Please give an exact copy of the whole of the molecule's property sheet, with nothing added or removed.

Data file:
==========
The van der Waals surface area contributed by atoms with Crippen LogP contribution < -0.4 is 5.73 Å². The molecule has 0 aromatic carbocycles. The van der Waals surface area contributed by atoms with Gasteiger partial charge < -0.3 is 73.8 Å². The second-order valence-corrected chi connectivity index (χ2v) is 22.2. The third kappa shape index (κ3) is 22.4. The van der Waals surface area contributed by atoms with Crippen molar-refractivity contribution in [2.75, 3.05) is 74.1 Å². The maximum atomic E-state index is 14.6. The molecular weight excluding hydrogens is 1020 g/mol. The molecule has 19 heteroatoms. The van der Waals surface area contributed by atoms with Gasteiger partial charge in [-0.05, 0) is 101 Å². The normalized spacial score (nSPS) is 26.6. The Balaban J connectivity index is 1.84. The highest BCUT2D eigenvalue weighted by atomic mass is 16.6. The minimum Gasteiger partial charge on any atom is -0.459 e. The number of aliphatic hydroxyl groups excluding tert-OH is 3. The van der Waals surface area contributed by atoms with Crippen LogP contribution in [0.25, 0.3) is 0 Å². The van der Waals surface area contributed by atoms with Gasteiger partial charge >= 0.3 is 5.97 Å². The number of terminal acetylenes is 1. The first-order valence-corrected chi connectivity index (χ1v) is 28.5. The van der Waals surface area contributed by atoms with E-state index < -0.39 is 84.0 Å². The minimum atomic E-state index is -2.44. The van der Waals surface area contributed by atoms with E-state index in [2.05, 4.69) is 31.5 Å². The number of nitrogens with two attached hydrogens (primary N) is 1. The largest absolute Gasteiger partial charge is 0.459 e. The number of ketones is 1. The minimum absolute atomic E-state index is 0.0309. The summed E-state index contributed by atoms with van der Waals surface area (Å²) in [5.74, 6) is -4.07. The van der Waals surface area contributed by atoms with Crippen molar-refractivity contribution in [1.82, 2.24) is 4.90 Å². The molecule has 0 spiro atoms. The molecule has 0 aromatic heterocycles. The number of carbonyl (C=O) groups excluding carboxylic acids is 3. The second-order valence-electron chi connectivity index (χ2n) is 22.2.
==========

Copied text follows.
The van der Waals surface area contributed by atoms with Crippen LogP contribution < -0.4 is 5.73 Å². The molecule has 0 aromatic carbocycles. The van der Waals surface area contributed by atoms with Gasteiger partial charge < -0.3 is 73.8 Å². The second-order valence-corrected chi connectivity index (χ2v) is 22.2. The third kappa shape index (κ3) is 22.4. The van der Waals surface area contributed by atoms with Crippen molar-refractivity contribution in [2.75, 3.05) is 74.1 Å². The maximum atomic E-state index is 14.6. The molecular weight excluding hydrogens is 1020 g/mol. The molecule has 19 heteroatoms. The van der Waals surface area contributed by atoms with Gasteiger partial charge in [-0.05, 0) is 101 Å². The normalized spacial score (nSPS) is 26.6. The Balaban J connectivity index is 1.84. The highest BCUT2D eigenvalue weighted by atomic mass is 16.6. The minimum Gasteiger partial charge on any atom is -0.459 e. The number of aliphatic hydroxyl groups excluding tert-OH is 3. The van der Waals surface area contributed by atoms with Crippen LogP contribution in [0.25, 0.3) is 0 Å². The van der Waals surface area contributed by atoms with Gasteiger partial charge >= 0.3 is 5.97 Å². The number of terminal acetylenes is 1. The first-order valence-corrected chi connectivity index (χ1v) is 28.5. The van der Waals surface area contributed by atoms with E-state index < -0.39 is 84.0 Å². The minimum atomic E-state index is -2.44. The van der Waals surface area contributed by atoms with E-state index in [2.05, 4.69) is 31.5 Å². The number of nitrogens with two attached hydrogens (primary N) is 1. The largest absolute Gasteiger partial charge is 0.459 e. The number of ketones is 1. The minimum absolute atomic E-state index is 0.0309. The summed E-state index contributed by atoms with van der Waals surface area (Å²) in [5.74, 6) is -4.07. The van der Waals surface area contributed by atoms with Crippen molar-refractivity contribution in [1.82, 2.24) is 4.90 Å². The molecule has 0 spiro atoms. The molecule has 0 aromatic heterocycles. The number of carbonyl (C=O) groups excluding carboxylic acids is 3. The second-order valence-electron chi connectivity index (χ2n) is 22.2.